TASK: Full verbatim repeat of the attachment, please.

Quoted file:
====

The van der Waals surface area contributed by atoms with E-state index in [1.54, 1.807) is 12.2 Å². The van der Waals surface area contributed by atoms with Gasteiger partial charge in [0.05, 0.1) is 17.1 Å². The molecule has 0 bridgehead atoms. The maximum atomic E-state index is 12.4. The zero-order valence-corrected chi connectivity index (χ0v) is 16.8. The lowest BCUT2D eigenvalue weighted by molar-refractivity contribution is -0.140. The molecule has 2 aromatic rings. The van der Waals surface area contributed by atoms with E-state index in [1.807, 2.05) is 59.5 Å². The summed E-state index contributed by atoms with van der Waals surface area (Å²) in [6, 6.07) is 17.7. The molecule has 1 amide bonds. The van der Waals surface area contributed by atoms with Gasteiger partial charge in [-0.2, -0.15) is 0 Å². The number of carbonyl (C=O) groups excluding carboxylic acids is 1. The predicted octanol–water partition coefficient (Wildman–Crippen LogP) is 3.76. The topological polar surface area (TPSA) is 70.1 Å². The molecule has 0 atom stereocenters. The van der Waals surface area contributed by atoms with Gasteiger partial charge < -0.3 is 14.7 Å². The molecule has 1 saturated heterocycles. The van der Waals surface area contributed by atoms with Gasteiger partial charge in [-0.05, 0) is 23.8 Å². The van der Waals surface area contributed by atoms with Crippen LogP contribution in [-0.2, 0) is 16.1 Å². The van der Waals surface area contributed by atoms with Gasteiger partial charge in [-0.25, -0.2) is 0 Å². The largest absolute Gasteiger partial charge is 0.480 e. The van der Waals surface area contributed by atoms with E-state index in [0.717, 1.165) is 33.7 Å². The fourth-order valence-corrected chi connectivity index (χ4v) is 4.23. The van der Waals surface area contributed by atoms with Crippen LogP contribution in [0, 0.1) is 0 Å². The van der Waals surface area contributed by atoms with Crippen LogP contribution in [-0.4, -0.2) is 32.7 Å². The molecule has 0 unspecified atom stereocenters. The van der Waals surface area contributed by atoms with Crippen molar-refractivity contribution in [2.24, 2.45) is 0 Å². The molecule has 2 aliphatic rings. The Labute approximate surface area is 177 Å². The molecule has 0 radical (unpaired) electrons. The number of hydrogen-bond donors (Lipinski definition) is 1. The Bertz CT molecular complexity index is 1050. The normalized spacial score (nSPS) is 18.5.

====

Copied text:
The van der Waals surface area contributed by atoms with E-state index in [1.54, 1.807) is 12.2 Å². The van der Waals surface area contributed by atoms with Gasteiger partial charge in [0.05, 0.1) is 17.1 Å². The molecule has 0 bridgehead atoms. The maximum atomic E-state index is 12.4. The zero-order valence-corrected chi connectivity index (χ0v) is 16.8. The lowest BCUT2D eigenvalue weighted by molar-refractivity contribution is -0.140. The molecule has 2 aromatic rings. The van der Waals surface area contributed by atoms with E-state index in [1.807, 2.05) is 59.5 Å². The summed E-state index contributed by atoms with van der Waals surface area (Å²) in [6, 6.07) is 17.7. The molecule has 1 amide bonds. The van der Waals surface area contributed by atoms with Gasteiger partial charge in [-0.2, -0.15) is 0 Å². The number of carbonyl (C=O) groups excluding carboxylic acids is 1. The predicted octanol–water partition coefficient (Wildman–Crippen LogP) is 3.76. The topological polar surface area (TPSA) is 70.1 Å². The molecule has 0 atom stereocenters. The van der Waals surface area contributed by atoms with Gasteiger partial charge < -0.3 is 14.7 Å². The molecule has 1 saturated heterocycles. The van der Waals surface area contributed by atoms with Gasteiger partial charge in [-0.05, 0) is 23.8 Å². The van der Waals surface area contributed by atoms with Crippen LogP contribution in [-0.2, 0) is 16.1 Å². The van der Waals surface area contributed by atoms with Gasteiger partial charge in [-0.25, -0.2) is 0 Å². The largest absolute Gasteiger partial charge is 0.480 e. The van der Waals surface area contributed by atoms with E-state index in [0.717, 1.165) is 33.7 Å². The fourth-order valence-corrected chi connectivity index (χ4v) is 4.23. The van der Waals surface area contributed by atoms with Crippen LogP contribution in [0, 0.1) is 0 Å². The van der Waals surface area contributed by atoms with Crippen LogP contribution in [-0.4, -0.2) is 32.7 Å². The molecule has 0 unspecified atom stereocenters. The van der Waals surface area contributed by atoms with Crippen molar-refractivity contribution in [2.24, 2.45) is 0 Å². The molecule has 2 aliphatic rings. The Labute approximate surface area is 177 Å². The molecule has 0 radical (unpaired) electrons. The number of hydrogen-bond donors (Lipinski definition) is 1. The Bertz CT molecular complexity index is 1050. The normalized spacial score (nSPS) is 18.5.